The loin of pork ranks amongst the tenderest and tastiest cuts on the animal. By far the best way to prepare it is to roast it. But, there are two classic ways to roast a loin of pork. The first of these is the British way, where you roast at high temperatures for a relatively short amount of time. This gives you perfect crackling. The second is the French method where you roast the meat slowly in wine for a long time. This does not crisp the pork skin and you get no crackling, but you do get a very moist and juicy joint of meat.
I present both these roasting techniques below.
Herbed Roast Pork with Crackling
1 loin of pork, (about 2kg), with the skin scored
small sprigs rosemary
small sprigs thyme
3 or 4 garlic coves, slivered
1 tbsp coarse sea salt
1/2 small onion, chopped
freshly-ground black pepper
Always make certain that the skin of your pork loin is as dry as possible (otherwise you will never get good crackling). If the skin looks damp, dry it as best you can with kitchen paper and sprinkle with cornflour. Leave for ten minutes then dust-off the cornflour (cornstarch).
Place the meat on a chopping block and score the fat. Insert sprigs of thyme and rosemary along with the garlic into the score marks now rub as much of the salt as you can into the skin. Grind black pepper to season well. Spread the onion on the base of a roasting tin then place the meat either on top of this (or on a metal rack in the roasting tin. Place in the centre of an oven pre-heated to 240°C and roast for 20 minutes. Reduce the heat to 190°C and cook for a further 110 minutes.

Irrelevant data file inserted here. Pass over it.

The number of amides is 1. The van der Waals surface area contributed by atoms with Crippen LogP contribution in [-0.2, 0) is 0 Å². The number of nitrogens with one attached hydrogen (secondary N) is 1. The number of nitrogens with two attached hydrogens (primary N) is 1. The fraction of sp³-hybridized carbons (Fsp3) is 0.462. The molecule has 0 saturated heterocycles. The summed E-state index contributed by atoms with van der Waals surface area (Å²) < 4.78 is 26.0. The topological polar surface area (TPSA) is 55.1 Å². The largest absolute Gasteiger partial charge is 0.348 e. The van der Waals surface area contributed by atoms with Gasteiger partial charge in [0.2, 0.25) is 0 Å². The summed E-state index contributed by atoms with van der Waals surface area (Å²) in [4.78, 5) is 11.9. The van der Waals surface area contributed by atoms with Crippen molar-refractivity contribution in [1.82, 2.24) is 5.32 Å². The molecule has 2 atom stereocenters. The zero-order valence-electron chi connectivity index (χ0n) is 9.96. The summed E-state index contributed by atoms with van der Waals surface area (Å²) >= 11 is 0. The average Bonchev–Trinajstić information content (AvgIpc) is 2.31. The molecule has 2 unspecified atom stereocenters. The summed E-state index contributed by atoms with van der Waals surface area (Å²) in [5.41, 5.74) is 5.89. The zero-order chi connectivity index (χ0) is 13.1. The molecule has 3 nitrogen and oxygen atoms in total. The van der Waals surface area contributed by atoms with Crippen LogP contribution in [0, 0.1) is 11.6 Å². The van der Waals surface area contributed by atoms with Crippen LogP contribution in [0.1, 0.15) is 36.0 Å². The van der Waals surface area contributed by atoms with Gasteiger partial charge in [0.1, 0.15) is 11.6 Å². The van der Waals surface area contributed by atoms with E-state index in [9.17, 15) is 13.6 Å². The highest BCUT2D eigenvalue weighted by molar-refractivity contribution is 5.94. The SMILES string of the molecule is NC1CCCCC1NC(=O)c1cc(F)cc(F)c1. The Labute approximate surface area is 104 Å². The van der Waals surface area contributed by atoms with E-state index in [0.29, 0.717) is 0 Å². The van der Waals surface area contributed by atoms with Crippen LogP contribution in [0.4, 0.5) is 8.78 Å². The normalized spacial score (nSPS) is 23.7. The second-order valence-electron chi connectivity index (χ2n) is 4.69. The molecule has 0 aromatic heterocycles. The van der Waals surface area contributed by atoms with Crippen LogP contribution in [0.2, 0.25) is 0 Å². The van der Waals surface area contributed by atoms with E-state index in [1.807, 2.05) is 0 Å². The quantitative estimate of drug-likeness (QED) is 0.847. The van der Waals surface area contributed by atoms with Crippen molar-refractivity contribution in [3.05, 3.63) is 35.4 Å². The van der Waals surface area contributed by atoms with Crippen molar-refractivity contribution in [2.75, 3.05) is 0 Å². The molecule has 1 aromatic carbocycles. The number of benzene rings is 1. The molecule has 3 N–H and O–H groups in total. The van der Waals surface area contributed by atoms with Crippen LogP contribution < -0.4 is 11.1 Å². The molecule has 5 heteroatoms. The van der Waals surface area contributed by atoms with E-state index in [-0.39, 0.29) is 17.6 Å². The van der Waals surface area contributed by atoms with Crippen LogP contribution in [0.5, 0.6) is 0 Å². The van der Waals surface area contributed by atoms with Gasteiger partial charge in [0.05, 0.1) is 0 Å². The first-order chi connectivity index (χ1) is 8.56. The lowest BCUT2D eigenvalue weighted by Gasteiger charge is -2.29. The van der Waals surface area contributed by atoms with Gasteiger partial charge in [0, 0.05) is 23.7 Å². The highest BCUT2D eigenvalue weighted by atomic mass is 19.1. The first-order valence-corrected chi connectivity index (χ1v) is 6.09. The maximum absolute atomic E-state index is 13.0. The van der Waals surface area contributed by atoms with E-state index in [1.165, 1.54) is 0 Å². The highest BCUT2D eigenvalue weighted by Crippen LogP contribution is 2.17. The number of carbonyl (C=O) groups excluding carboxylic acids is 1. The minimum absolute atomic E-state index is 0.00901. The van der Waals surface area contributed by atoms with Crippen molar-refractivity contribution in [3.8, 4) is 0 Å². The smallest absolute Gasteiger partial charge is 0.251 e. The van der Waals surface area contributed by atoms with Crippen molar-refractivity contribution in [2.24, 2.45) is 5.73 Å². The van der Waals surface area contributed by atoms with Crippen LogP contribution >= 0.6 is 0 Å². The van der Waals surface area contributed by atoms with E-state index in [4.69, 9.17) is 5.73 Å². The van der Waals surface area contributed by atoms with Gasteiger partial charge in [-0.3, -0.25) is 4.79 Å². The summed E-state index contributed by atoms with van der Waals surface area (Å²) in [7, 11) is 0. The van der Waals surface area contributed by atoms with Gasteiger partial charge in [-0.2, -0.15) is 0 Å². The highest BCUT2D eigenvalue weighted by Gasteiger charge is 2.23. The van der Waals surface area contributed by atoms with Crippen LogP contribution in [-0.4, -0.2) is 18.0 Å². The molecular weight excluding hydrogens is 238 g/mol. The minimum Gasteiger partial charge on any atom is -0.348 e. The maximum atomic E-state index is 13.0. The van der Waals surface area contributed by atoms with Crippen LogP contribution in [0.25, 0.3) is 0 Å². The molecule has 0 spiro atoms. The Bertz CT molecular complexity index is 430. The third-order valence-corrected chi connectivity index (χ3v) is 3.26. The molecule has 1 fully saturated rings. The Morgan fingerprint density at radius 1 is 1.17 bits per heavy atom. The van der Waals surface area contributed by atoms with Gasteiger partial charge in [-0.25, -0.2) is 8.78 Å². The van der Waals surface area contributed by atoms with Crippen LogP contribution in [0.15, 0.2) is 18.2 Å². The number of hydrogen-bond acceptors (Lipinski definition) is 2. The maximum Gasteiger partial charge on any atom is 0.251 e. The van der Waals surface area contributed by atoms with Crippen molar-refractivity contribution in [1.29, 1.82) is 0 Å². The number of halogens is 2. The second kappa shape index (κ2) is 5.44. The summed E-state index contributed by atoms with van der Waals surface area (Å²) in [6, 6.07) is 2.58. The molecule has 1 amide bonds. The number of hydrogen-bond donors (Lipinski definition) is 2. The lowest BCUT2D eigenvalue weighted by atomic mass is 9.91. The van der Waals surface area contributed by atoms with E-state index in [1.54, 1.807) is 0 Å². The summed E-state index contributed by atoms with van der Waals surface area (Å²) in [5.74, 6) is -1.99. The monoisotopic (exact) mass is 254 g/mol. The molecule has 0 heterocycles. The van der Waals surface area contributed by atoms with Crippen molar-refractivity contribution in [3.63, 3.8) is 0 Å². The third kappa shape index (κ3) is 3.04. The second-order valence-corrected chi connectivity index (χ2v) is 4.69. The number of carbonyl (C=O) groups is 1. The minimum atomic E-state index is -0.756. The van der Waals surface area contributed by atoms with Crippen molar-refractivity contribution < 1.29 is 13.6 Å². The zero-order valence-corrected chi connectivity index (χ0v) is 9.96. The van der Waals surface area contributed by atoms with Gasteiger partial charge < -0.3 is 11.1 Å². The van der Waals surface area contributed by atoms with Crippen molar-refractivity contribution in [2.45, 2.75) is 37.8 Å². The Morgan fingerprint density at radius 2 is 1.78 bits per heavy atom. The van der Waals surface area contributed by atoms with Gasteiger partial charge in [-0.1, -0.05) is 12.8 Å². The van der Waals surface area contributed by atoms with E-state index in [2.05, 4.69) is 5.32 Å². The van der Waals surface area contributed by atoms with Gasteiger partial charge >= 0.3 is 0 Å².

You can, of course make a gravy from the pan juices to serve with your meat.
Roast Loin of Pork with Garlic
This is the classic French method of roasting a joint of pork. Compared with the traditional British method you end-up with juicier and more succulent meat but you do not get a crispy crackling.
1 loin of pork (about 1.5kg) boned and with rind removed
Salt and freshly ground black pepper, to taste
1 tsp freshly chopped sage
generous pinch of ground allspice
1 garlic clove, slivered
150ml dry white wine or water
Place the meat in a large bowl or dish and liberally rub the salt, pepper, sage and allspice into the joint. Leave in a cool place for several hours or overnight if possible for the flavours to infuse. When ready lay the joint flat and place garlic slivers at regular intervals along the inside of the joint. When done roll the joint up and tie securely with butchers’ string.
Transfer to a roasting pan and add the wine or water. Cover with a lid or foil and place in an oven pre-heated to 150°C. Roast for about 2 1/2 hours, or until the meat is tender and the juices are no longer pink when pierced with a skewer. Check the pan every now and then and if the joint becomes to dry add a little more water.
Take the joint out and place on a warm plate. Cover with foil and allow to rest for 10 minutes. Remove the string at this point and carve into slices. Arrange these on a warm serving platter.
Again you can make a gravy out of the pan juices to serve with the meat if you so wish.
You now have two truly classic and time-honoured methods for roasting pork. Which you chose to base your own recipes upon will depend on personal preference. Though you're more than welcome to give both recipes a try.
Dyfed Lloyd Evans is the creator of the Celtnet Recipes website, where you can find thousands of recipes. If you would like more pork loin recipes (or just more pork recipes) then take a look at his Pork-based recipes page. Dyfed also runs the Celtnet Recipes Forum where you can find more recipes, share your own recipes or discuss any matters that are recipe-related